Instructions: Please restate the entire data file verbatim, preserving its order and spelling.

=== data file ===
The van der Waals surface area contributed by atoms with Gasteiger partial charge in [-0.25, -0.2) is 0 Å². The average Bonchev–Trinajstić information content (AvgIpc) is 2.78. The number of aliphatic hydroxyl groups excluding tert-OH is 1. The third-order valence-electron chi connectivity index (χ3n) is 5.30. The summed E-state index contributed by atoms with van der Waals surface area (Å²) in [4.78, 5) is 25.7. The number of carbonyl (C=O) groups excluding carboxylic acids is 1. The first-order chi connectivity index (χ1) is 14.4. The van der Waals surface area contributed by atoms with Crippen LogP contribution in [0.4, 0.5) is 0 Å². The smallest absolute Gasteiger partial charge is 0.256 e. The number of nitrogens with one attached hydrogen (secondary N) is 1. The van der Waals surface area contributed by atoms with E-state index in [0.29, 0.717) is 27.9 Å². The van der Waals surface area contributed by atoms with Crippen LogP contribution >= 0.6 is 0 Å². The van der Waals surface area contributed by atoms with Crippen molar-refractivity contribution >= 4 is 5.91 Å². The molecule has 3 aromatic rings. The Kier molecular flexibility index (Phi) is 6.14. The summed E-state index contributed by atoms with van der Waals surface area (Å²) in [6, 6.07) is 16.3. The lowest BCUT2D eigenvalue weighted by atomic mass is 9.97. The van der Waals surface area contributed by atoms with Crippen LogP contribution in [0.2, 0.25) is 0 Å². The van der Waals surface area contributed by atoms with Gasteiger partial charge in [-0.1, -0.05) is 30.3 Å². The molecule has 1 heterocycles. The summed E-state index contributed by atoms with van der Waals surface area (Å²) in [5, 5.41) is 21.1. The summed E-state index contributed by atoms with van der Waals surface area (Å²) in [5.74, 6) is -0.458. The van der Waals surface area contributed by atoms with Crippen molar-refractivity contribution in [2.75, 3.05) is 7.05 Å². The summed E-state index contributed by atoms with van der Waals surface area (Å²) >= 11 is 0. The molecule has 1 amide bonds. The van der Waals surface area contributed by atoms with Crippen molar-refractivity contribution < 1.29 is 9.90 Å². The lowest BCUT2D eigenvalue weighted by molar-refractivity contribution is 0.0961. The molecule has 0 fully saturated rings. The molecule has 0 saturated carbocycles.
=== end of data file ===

The van der Waals surface area contributed by atoms with Gasteiger partial charge in [-0.25, -0.2) is 0 Å². The average Bonchev–Trinajstić information content (AvgIpc) is 2.78. The number of aliphatic hydroxyl groups excluding tert-OH is 1. The third-order valence-electron chi connectivity index (χ3n) is 5.30. The summed E-state index contributed by atoms with van der Waals surface area (Å²) in [4.78, 5) is 25.7. The number of carbonyl (C=O) groups excluding carboxylic acids is 1. The first-order chi connectivity index (χ1) is 14.4. The van der Waals surface area contributed by atoms with Crippen LogP contribution in [0.4, 0.5) is 0 Å². The smallest absolute Gasteiger partial charge is 0.256 e. The number of nitrogens with one attached hydrogen (secondary N) is 1. The van der Waals surface area contributed by atoms with E-state index in [0.29, 0.717) is 27.9 Å². The van der Waals surface area contributed by atoms with Crippen LogP contribution >= 0.6 is 0 Å². The van der Waals surface area contributed by atoms with Crippen molar-refractivity contribution >= 4 is 5.91 Å². The molecule has 3 aromatic rings. The Kier molecular flexibility index (Phi) is 6.14. The summed E-state index contributed by atoms with van der Waals surface area (Å²) in [6, 6.07) is 16.3. The lowest BCUT2D eigenvalue weighted by atomic mass is 9.97. The van der Waals surface area contributed by atoms with Crippen LogP contribution in [0.2, 0.25) is 0 Å². The van der Waals surface area contributed by atoms with Gasteiger partial charge in [-0.1, -0.05) is 30.3 Å². The molecule has 1 heterocycles. The summed E-state index contributed by atoms with van der Waals surface area (Å²) in [5, 5.41) is 21.1. The summed E-state index contributed by atoms with van der Waals surface area (Å²) in [5.74, 6) is -0.458. The van der Waals surface area contributed by atoms with Crippen molar-refractivity contribution in [2.75, 3.05) is 7.05 Å². The summed E-state index contributed by atoms with van der Waals surface area (Å²) >= 11 is 0. The molecule has 1 amide bonds. The van der Waals surface area contributed by atoms with Crippen molar-refractivity contribution < 1.29 is 9.90 Å². The lowest BCUT2D eigenvalue weighted by molar-refractivity contribution is 0.0961. The molecule has 0 fully saturated rings. The molecule has 0 saturated carbocycles.